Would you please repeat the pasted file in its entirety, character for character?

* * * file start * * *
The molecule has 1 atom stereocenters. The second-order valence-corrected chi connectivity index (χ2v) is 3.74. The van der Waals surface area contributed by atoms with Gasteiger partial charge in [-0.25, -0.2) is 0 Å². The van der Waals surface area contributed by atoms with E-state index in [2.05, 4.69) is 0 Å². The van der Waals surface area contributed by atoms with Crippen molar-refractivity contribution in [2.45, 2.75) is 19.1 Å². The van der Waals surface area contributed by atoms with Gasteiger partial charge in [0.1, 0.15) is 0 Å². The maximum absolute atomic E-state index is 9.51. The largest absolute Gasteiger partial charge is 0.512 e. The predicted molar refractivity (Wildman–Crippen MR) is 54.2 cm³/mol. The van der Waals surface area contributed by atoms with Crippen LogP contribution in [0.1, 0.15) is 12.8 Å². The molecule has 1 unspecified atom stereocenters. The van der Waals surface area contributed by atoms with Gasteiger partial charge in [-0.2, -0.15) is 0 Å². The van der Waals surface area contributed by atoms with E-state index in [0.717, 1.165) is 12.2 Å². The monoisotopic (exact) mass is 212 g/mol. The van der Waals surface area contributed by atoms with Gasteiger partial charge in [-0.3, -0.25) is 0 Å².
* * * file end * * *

The molecule has 1 atom stereocenters. The second-order valence-corrected chi connectivity index (χ2v) is 3.74. The van der Waals surface area contributed by atoms with Gasteiger partial charge in [-0.25, -0.2) is 0 Å². The van der Waals surface area contributed by atoms with E-state index in [2.05, 4.69) is 0 Å². The van der Waals surface area contributed by atoms with Crippen molar-refractivity contribution in [2.45, 2.75) is 19.1 Å². The van der Waals surface area contributed by atoms with Gasteiger partial charge in [0.1, 0.15) is 0 Å². The maximum absolute atomic E-state index is 9.51. The largest absolute Gasteiger partial charge is 0.512 e. The predicted molar refractivity (Wildman–Crippen MR) is 54.2 cm³/mol. The van der Waals surface area contributed by atoms with Crippen LogP contribution in [0.1, 0.15) is 12.8 Å². The molecule has 1 unspecified atom stereocenters. The van der Waals surface area contributed by atoms with Gasteiger partial charge in [-0.2, -0.15) is 0 Å². The van der Waals surface area contributed by atoms with E-state index in [0.717, 1.165) is 12.2 Å². The monoisotopic (exact) mass is 212 g/mol. The van der Waals surface area contributed by atoms with Gasteiger partial charge in [-0.3, -0.25) is 0 Å².